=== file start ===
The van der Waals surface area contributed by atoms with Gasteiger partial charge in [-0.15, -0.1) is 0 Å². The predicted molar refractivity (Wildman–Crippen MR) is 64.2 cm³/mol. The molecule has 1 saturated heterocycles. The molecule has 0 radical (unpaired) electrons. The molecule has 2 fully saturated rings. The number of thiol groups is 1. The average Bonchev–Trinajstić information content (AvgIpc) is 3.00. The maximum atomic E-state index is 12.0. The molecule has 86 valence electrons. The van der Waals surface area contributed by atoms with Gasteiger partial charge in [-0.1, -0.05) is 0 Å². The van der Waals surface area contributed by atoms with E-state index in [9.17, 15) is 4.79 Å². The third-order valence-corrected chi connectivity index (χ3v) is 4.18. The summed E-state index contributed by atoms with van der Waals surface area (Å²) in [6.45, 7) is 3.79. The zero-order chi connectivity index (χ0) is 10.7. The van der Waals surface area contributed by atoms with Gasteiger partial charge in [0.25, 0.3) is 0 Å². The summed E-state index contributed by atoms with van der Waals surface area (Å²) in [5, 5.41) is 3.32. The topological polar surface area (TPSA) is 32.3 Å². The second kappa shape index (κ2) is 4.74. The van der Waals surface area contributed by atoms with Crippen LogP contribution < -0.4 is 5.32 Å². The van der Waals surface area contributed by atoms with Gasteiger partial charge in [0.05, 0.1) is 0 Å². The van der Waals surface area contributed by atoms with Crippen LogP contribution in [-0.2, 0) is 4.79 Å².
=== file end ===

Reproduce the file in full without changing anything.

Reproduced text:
The van der Waals surface area contributed by atoms with Gasteiger partial charge in [-0.15, -0.1) is 0 Å². The predicted molar refractivity (Wildman–Crippen MR) is 64.2 cm³/mol. The molecule has 1 saturated heterocycles. The molecule has 0 radical (unpaired) electrons. The molecule has 2 fully saturated rings. The number of thiol groups is 1. The average Bonchev–Trinajstić information content (AvgIpc) is 3.00. The maximum atomic E-state index is 12.0. The molecule has 86 valence electrons. The van der Waals surface area contributed by atoms with Gasteiger partial charge in [-0.1, -0.05) is 0 Å². The van der Waals surface area contributed by atoms with E-state index in [9.17, 15) is 4.79 Å². The third-order valence-corrected chi connectivity index (χ3v) is 4.18. The summed E-state index contributed by atoms with van der Waals surface area (Å²) in [6.45, 7) is 3.79. The zero-order chi connectivity index (χ0) is 10.7. The van der Waals surface area contributed by atoms with Gasteiger partial charge in [0.25, 0.3) is 0 Å². The summed E-state index contributed by atoms with van der Waals surface area (Å²) in [5, 5.41) is 3.32. The topological polar surface area (TPSA) is 32.3 Å². The second kappa shape index (κ2) is 4.74. The van der Waals surface area contributed by atoms with Crippen LogP contribution < -0.4 is 5.32 Å². The van der Waals surface area contributed by atoms with Gasteiger partial charge in [0.05, 0.1) is 0 Å². The van der Waals surface area contributed by atoms with Crippen LogP contribution in [-0.2, 0) is 4.79 Å².